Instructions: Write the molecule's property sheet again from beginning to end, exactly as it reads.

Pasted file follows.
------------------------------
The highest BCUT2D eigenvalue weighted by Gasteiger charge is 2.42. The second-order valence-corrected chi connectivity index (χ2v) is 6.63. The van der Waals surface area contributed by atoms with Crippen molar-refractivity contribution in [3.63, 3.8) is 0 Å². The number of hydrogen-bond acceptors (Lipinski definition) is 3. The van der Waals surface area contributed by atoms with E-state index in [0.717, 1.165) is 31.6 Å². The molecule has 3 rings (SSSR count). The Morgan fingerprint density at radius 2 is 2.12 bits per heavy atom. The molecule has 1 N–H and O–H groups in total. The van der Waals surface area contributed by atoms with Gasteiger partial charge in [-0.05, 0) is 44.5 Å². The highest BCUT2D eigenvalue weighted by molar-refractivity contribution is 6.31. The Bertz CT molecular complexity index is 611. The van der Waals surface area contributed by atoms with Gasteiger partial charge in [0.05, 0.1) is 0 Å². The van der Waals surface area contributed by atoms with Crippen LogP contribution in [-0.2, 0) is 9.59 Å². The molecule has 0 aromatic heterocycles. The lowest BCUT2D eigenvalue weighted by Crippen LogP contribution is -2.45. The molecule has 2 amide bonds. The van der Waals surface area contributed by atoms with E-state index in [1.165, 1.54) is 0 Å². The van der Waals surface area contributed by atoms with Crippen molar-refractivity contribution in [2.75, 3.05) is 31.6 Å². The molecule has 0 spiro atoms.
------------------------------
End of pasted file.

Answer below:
The highest BCUT2D eigenvalue weighted by Gasteiger charge is 2.42. The second-order valence-corrected chi connectivity index (χ2v) is 6.63. The van der Waals surface area contributed by atoms with Crippen molar-refractivity contribution in [3.63, 3.8) is 0 Å². The number of hydrogen-bond acceptors (Lipinski definition) is 3. The van der Waals surface area contributed by atoms with E-state index in [0.717, 1.165) is 31.6 Å². The molecule has 3 rings (SSSR count). The Morgan fingerprint density at radius 2 is 2.12 bits per heavy atom. The molecule has 1 N–H and O–H groups in total. The van der Waals surface area contributed by atoms with Gasteiger partial charge in [-0.05, 0) is 44.5 Å². The highest BCUT2D eigenvalue weighted by molar-refractivity contribution is 6.31. The Bertz CT molecular complexity index is 611. The van der Waals surface area contributed by atoms with Gasteiger partial charge in [0.05, 0.1) is 0 Å². The van der Waals surface area contributed by atoms with Crippen LogP contribution in [-0.2, 0) is 9.59 Å². The molecule has 0 aromatic heterocycles. The lowest BCUT2D eigenvalue weighted by Crippen LogP contribution is -2.45. The molecule has 2 amide bonds. The van der Waals surface area contributed by atoms with E-state index in [1.165, 1.54) is 0 Å². The van der Waals surface area contributed by atoms with Crippen molar-refractivity contribution in [2.75, 3.05) is 31.6 Å². The molecule has 0 spiro atoms.